Chromium (Serum)

Serum
Optimal Result: 0.1 - 0.7 ng/mL.

Clinical Manifestations of Excess/ Risk for Toxicity:

Chromium occurs in primarily two states, trivalent chromium (chromium 3) typically found in foods and hexavalent chromium (chromium 6) typically found in industrial sources and pollutants. Chromium 3 is much less toxic than chromium 6. The body can detoxify some amount of chromium 6 to chromium 3 using glutathione, hydrogen peroxide, glutathione reductase, and ascorbic acid. Few serious adverse effects have been linked to high intakes of chromium 3, so no UL (= upper limit) has been established for chromium 3. Overexposure to chromium 6 can occur in welders and other workers in the metallurgical industry, use of chromium-containing paints and primers, individuals with metallic surgical implants, individuals who ingest chromium salts. Chromium toxicity can occur via oral, inhaled, or dermal absorption. Chromium toxicity, depending upon route of exposure, can cause nausea, vomiting, diarrhea, muscle cramps, skin lesions, sinus, nasal and lung cancer, renal failure, liver damage, circulatory collapse, coma and death.

Physiological Function:

Chromium is an essential nutrient used in trace amounts in humans that acts as a cofactor for chromodulin, a peptide that enhances the effect of insulin on target tissues, which aids in regulation of blood sugar and lipid metabolism.

How it gets depleted:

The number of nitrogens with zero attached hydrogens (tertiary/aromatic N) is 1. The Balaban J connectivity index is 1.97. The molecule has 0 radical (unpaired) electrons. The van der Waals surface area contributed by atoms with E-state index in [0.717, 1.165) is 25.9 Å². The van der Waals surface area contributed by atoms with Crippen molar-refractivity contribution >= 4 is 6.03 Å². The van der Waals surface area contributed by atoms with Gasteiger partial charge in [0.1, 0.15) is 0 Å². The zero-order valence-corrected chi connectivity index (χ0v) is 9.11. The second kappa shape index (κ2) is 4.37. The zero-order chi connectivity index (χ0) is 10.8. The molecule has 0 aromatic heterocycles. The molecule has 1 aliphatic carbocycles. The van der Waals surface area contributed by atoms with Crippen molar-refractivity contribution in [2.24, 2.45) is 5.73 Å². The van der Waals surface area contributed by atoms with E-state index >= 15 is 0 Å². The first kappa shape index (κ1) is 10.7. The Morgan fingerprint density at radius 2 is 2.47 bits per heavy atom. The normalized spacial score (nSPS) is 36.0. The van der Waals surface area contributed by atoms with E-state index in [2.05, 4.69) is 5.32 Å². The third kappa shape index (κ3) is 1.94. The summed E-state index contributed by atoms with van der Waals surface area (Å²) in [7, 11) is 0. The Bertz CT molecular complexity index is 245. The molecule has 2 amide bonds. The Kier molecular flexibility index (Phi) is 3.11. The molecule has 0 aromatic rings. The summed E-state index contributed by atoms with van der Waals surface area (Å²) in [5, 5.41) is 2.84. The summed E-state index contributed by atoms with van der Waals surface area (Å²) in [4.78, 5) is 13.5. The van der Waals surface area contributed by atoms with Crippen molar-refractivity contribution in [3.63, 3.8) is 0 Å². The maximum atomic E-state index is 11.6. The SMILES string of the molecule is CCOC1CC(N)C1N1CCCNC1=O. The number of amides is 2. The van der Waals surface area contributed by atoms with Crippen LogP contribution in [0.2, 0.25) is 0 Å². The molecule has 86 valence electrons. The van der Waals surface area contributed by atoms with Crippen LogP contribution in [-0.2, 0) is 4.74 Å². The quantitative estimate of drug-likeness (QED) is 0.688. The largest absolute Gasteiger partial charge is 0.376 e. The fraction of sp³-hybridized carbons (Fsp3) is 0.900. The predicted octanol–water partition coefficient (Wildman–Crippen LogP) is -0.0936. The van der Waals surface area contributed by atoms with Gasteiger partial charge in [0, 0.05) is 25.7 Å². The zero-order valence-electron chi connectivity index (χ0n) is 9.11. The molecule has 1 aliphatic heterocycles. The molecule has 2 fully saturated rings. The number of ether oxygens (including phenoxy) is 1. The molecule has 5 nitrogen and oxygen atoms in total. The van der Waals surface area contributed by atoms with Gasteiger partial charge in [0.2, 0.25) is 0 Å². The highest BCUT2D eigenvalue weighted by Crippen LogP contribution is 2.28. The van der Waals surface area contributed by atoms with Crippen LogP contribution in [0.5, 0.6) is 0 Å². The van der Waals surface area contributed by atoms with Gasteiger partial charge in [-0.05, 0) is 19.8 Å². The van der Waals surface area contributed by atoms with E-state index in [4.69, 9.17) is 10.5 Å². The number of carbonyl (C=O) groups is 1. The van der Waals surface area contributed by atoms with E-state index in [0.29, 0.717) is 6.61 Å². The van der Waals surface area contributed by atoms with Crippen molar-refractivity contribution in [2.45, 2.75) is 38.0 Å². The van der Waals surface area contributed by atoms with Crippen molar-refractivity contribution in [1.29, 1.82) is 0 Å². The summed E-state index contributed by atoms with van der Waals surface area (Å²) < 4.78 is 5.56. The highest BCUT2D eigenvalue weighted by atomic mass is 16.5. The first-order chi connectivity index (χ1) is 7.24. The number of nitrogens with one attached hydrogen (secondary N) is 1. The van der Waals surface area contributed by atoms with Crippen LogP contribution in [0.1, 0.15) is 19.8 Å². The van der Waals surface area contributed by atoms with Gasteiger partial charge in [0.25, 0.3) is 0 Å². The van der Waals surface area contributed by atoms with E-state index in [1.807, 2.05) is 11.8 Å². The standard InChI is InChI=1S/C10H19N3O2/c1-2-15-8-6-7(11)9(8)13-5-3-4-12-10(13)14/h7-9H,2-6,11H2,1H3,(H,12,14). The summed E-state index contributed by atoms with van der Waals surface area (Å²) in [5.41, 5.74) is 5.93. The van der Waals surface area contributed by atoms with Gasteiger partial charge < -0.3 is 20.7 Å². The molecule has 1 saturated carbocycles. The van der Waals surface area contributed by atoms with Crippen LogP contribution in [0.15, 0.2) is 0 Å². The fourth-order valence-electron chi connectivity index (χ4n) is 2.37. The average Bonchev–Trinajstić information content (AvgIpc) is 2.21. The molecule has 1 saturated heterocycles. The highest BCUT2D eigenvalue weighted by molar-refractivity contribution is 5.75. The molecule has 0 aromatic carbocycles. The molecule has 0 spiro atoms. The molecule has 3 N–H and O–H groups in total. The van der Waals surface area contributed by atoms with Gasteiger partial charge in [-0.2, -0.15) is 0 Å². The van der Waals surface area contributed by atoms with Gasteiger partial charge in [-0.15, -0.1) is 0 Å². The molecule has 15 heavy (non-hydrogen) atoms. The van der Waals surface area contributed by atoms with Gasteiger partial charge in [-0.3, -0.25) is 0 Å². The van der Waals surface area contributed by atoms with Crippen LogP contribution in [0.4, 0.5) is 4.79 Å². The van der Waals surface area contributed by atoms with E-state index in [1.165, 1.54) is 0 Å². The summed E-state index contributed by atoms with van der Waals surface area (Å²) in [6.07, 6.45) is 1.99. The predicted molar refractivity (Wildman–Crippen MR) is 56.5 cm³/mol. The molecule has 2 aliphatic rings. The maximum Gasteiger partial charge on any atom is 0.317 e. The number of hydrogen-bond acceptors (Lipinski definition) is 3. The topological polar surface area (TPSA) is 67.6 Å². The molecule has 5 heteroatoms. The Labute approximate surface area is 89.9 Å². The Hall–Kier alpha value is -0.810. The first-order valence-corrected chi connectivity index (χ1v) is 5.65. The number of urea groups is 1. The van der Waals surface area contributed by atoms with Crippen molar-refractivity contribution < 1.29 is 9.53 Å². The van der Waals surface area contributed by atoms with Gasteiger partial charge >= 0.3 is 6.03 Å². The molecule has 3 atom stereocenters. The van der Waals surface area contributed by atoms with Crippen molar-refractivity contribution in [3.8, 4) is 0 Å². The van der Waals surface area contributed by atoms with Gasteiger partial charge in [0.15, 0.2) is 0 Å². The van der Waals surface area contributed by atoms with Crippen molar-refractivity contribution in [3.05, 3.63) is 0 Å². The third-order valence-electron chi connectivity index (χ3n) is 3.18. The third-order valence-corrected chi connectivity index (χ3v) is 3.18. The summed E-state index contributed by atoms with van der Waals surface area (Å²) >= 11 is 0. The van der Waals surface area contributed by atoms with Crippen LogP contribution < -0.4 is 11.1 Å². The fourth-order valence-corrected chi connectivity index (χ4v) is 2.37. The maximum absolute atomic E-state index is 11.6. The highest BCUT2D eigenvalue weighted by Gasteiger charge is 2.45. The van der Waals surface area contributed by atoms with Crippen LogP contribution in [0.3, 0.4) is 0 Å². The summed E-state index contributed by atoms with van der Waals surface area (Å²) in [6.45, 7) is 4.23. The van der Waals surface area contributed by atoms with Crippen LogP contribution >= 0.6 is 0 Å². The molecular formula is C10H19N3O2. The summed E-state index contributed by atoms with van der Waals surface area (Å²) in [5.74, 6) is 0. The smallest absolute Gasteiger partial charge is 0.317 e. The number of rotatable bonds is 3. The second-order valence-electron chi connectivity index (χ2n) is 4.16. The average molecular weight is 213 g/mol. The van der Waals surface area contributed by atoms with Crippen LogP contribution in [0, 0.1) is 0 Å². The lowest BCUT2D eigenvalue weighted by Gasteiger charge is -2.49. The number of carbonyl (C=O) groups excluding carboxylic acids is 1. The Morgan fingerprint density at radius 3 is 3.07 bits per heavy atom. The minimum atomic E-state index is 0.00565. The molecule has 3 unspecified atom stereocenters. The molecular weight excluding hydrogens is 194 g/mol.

Deficiency is very rare, but can occur in patients receiving IV parenteral nutrition, without supplemental chromium added, and individuals who regularly participate in endurance exercise.

Clinical Manifestations of Depletion:

Chromium deficiency can contribute to the development of diabetes and metabolic syndrome. Even mild deficiencies of chromium can produce problems in blood sugar metabolism, and contribute to other symptoms such as anxiety or fatigue.

Food Sources:

Food sources of chromium include: brewer’s yeast, especially beer, broccoli, grape juice, meat and whole-grain products. Some fruits, vegetables, and spices provide chromium. Romaine lettuce, raw onions and ripe tomatoes are all good sources.

Supplement Options:

→ The AI for chromium is 35 μg/day for men and 25 μg/day for women.

→ Increased needs may be present during pregnancy and lactation.

→ Supplemental chromium is generally not needed as dietary consumption easily meets physiological needs.

→ Supplementation is poorly studied and insufficient evidence exists to provide recommendations, but chromium picolinate is a form commonly used in treatment of insulin resistance and diabetes.

What does it mean if your Chromium (Serum) result is too high?

Clinical Manifestations of Excess/ Risk for Toxicity:

Chromium occurs in primarily two states, trivalent chromium (chromium 3) typically found in foods and hexavalent chromium (chromium 6) typically found in industrial sources and pollutants. Chromium 3 is much less toxic than chromium 6. The body can detoxify some amount of chromium 6 to chromium 3 using glutathione, hydrogen peroxide, glutathione reductase, and ascorbic acid. Few serious adverse effects have been linked to high intakes of chromium 3, so no UL (= upper limit) has been established for chromium 3. Overexposure to chromium 6 can occur in welders and other workers in the metallurgical industry, use of chromium-containing paints and primers, individuals with metallic surgical implants, individuals who ingest chromium salts. Chromium toxicity can occur via oral, inhaled, or dermal absorption. Chromium toxicity, depending upon route of exposure, can cause nausea, vomiting, diarrhea, muscle cramps, skin lesions, sinus, nasal and lung cancer, renal failure, liver damage, circulatory collapse, coma and death.

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